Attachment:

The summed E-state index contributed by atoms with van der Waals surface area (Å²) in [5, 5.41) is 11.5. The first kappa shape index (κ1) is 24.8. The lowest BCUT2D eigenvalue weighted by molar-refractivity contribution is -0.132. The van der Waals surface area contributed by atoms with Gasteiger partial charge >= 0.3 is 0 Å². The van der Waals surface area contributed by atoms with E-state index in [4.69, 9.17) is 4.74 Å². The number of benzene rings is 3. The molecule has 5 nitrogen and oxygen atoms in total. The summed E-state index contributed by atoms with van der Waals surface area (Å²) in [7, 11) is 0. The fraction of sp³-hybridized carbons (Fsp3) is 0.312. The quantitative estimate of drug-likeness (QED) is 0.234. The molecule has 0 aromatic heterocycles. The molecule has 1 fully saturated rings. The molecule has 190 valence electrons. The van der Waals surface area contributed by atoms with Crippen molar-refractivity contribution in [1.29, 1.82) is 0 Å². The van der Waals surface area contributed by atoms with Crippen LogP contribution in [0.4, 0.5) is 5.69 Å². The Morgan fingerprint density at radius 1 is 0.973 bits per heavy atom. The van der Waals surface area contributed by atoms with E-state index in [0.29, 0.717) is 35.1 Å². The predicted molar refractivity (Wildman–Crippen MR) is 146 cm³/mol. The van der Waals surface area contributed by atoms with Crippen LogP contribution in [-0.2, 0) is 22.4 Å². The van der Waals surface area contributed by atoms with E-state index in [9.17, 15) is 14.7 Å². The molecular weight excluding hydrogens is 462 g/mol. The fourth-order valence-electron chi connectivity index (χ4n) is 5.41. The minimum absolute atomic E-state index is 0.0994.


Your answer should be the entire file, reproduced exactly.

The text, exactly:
The summed E-state index contributed by atoms with van der Waals surface area (Å²) in [5, 5.41) is 11.5. The first kappa shape index (κ1) is 24.8. The lowest BCUT2D eigenvalue weighted by molar-refractivity contribution is -0.132. The van der Waals surface area contributed by atoms with Gasteiger partial charge >= 0.3 is 0 Å². The van der Waals surface area contributed by atoms with E-state index in [4.69, 9.17) is 4.74 Å². The number of benzene rings is 3. The molecule has 5 nitrogen and oxygen atoms in total. The summed E-state index contributed by atoms with van der Waals surface area (Å²) in [7, 11) is 0. The fraction of sp³-hybridized carbons (Fsp3) is 0.312. The quantitative estimate of drug-likeness (QED) is 0.234. The molecule has 0 aromatic heterocycles. The molecule has 1 fully saturated rings. The molecule has 190 valence electrons. The van der Waals surface area contributed by atoms with Crippen molar-refractivity contribution in [1.29, 1.82) is 0 Å². The van der Waals surface area contributed by atoms with Crippen LogP contribution in [0.4, 0.5) is 5.69 Å². The Morgan fingerprint density at radius 1 is 0.973 bits per heavy atom. The van der Waals surface area contributed by atoms with E-state index in [0.29, 0.717) is 35.1 Å². The predicted molar refractivity (Wildman–Crippen MR) is 146 cm³/mol. The van der Waals surface area contributed by atoms with Crippen LogP contribution in [-0.2, 0) is 22.4 Å². The van der Waals surface area contributed by atoms with E-state index in [9.17, 15) is 14.7 Å². The molecular weight excluding hydrogens is 462 g/mol. The fourth-order valence-electron chi connectivity index (χ4n) is 5.41. The minimum absolute atomic E-state index is 0.0994.